Campbell proposal for city IG gets mixed reviews at hearing

City Council President Andrea Campbell’s proposal to create a city office of Inspector General (IG) received a full hearing last Thursday at City Hall. 

Campbell’s proposed ordinance would give the IG a broad purview to investigate complaints of waste, mismanagement, and corruption across city government while promoting efficiency and holding city departments accountable to taxpayers.

“I wanted to be very clear that the ordinance is not meant to be reactionary,” Campbell said during the hearing.” I don’t want folks to get the sense that the city of Boston has some corrupt government where employees are going rogue. That is far from the case. We have a workforce that is dedicated.”

“The vision for this,” she added, “is how can we set up an office that works in partnership with the state Inspector General, who is here with us today, and does so at the local level, not from a reactive stance but from a proactive stance.”

Per Campbell’s proposal, the city IG would be appointed by an advisory board consisting of community members and city employees and would serve a five-year term. To protect the office from political reprisal, the IG could not be removed from office except for cause. Additionally, he or she would have a floor set for an annual budget, and would have the power to issue and enforce subpoenas. 

“This came about through looking at various appointment structures for other municipalities across the country,” said Campbell. “The Community Preservation Act (CPA) is also a great example of where we used a public process and a community process to appoint a committee that oversees those dollars. The independence really has to come from the appointment itself.”

State Inspector General Glenn Cuhna took the occasion to talk about his responsibilities and his thoughts on creating a companion IG in the state’s capital city.

“With regard to the city, we’ve been here serving the city of Boston,” he said, “and we are going to continue serving the city of Boston. The issues that are important here are having an office that’s independent, that provides confidentiality, and that is willing to collaborate and have relationships with taxpayers and agencies.”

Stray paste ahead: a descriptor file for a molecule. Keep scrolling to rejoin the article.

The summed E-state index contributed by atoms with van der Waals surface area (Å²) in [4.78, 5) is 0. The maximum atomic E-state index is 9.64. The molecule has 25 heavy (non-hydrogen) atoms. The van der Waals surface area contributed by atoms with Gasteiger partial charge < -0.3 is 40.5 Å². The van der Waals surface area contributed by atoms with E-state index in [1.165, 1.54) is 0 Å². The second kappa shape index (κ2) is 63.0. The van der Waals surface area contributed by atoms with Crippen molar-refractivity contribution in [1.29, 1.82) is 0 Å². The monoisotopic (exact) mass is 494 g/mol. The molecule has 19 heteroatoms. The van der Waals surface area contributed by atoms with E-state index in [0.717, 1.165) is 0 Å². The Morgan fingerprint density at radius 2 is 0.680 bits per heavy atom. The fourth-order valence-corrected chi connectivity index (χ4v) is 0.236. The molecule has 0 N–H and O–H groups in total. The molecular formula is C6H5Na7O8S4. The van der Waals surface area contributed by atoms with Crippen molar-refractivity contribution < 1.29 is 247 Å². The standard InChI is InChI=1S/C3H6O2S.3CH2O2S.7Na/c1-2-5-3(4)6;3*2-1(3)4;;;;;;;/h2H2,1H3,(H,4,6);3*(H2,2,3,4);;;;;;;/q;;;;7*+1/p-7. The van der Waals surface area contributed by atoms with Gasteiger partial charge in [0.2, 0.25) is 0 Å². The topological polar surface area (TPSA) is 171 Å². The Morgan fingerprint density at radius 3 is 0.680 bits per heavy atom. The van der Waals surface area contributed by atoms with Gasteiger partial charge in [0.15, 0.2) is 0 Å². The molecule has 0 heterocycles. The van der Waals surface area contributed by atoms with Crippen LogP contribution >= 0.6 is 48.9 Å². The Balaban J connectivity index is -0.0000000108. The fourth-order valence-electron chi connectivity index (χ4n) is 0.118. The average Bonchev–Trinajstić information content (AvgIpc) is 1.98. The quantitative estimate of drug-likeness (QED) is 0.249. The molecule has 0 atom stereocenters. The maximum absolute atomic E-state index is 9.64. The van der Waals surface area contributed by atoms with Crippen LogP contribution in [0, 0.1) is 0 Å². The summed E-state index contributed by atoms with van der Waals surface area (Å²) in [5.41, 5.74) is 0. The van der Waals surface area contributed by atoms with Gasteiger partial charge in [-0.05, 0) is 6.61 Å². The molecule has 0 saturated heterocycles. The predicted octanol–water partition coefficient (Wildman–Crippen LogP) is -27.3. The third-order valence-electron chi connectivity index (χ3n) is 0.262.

Councillor Michael Flaherty, the chair of the Committee on Government Operations, asked Cuhna, “Would it be fair to say that you’re saying we already have that?”  Cunha replied, “Yes.”

Boston Finance Commission (FinCom) chief Sheriece Perry encouraged the committee to consider the roles the state Inspector General and the FinCom already play in holding state and city agencies accountable. 

“I believe that the role of the Commission serves the purpose that is intended by the ordinance that you are proposing at this time. I think that with the appropriate support of the Commission, there’s a lot more that we can achieve,” said Perry, who added, “Although we are appointed by the Governor’s office, the city of Boston pays the budget for the Boston Finance Commission, so it’s well within your budgetary powers to be able to increase that.”

Richard Ianella, who volunteers on the Boston FinCom, spoke about the work that the commission does: “In closing, let me say this: Very quietly, very effectively the Boston Finance Commission is doing its job. We are looking to change the lives of those in the city, and to eliminate waste, fraud, and abuse in Boston.” 

Campbell answered that having an independent IG’s office at the city level would yield many benefits. “My concern is around you all having to be invited in by departments to do trainings, to be as proactive as you would like,” she said.” This new position “would separate the invitation, responsibility or privilege from the administration to an independent office that is mandated and equipped with the power to act without invitation.”

“No one is really going into these departments and ensuring that the policies on paper are being implemented in the spirit in which they were written.” Campbell said. “None of these offices cover that specifically, which is why the scope which is defined in the ordinance is broader than the Finance Commission and the [state’s] IG’s office, but with the expectation that this office would work with all of you.”

Councillor Matt O’Malley offered his backing to Campbell, saying, “I support the efforts of what the council president is trying to do here, and I understand some concerns over the duplication of efforts, but I think that this in an opportunity to provide more avenues for the population of the city and beyond.”

This week, Campbell told the Reporter, “After our hearing, I am more convinced than before that we need this office in the city of Boston, and I look forward to working with my colleagues to get something done by the end of the year.”